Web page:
247 karmaJoined


Thanks, Inga! 

Some studies show that approaches integrating different types of techniques might be more effective than approaches using just one type

Yeah, a major reason why I like CFT and ST is that they are highly integrative therapies that use many different types of techniques and insights adapted from other therapies or disciplines (e.g., CBT, attachment theory, Gestalt therapy, evolutionary psychology, neuroscience, meditation, etc.).

To me, this post sounds like individual differences of the patient and the mode of therapy are the only key ingredients.

We definitely did not want to suggest that. I strongly agree that the individual skills, traits and “general style” of therapists vary widely even within a single therapy school and that these variables are extremely important. Research has shown that the individual relationship between a client and a therapist (the ‘therapeutic alliance’) is one of the most important variables in predicting therapy success. (One of the reasons I like ST and CFT is the strong emphasis they put on the therapeutic alliance.)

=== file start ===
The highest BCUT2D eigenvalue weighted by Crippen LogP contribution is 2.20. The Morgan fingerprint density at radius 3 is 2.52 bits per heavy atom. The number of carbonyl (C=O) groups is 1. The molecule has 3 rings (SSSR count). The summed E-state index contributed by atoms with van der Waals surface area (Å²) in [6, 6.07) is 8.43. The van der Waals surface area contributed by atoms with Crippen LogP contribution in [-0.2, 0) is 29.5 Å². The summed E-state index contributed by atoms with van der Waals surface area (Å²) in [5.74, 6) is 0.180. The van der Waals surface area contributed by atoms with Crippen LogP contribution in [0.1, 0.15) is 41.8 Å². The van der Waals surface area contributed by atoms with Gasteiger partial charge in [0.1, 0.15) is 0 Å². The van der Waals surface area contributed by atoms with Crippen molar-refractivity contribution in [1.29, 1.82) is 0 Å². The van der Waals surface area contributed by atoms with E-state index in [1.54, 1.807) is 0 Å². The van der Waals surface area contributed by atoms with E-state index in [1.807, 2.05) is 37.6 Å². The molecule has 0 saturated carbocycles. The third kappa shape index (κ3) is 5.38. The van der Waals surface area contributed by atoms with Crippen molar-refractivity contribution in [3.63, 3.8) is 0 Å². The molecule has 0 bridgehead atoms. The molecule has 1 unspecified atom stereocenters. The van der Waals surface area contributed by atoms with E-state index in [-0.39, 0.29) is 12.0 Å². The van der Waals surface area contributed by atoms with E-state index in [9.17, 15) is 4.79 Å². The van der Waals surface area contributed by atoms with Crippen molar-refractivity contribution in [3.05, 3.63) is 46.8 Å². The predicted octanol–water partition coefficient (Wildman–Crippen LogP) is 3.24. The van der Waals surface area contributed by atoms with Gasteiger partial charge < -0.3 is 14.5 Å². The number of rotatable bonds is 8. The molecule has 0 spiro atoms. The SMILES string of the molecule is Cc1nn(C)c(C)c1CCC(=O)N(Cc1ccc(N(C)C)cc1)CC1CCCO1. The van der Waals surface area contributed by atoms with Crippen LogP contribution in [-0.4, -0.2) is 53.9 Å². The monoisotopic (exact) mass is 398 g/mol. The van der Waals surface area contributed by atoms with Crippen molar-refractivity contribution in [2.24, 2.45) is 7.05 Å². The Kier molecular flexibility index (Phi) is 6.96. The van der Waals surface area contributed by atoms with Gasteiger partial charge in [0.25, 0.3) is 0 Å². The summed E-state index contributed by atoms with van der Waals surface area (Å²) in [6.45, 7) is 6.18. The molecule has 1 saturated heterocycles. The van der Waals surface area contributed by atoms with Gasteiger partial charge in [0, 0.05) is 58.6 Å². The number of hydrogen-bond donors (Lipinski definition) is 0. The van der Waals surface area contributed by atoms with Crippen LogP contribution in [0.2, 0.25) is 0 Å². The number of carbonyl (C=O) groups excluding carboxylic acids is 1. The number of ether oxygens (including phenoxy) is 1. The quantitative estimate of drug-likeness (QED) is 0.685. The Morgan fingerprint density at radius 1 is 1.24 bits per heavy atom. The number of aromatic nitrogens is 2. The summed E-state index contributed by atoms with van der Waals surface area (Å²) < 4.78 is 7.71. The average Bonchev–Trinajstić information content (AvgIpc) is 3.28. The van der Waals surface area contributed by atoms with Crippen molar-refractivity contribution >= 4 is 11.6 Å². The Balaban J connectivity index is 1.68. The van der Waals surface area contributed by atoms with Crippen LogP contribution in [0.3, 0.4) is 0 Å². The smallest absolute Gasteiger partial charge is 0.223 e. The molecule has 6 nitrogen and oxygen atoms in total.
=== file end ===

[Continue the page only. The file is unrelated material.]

One can probably rank therapists in terms of overall skill/empathy, and this matters perhaps even more than to which therapy school they belong to. (That being said, people vary in their preferences so there isn’t a therapist that is optimal for everyone.)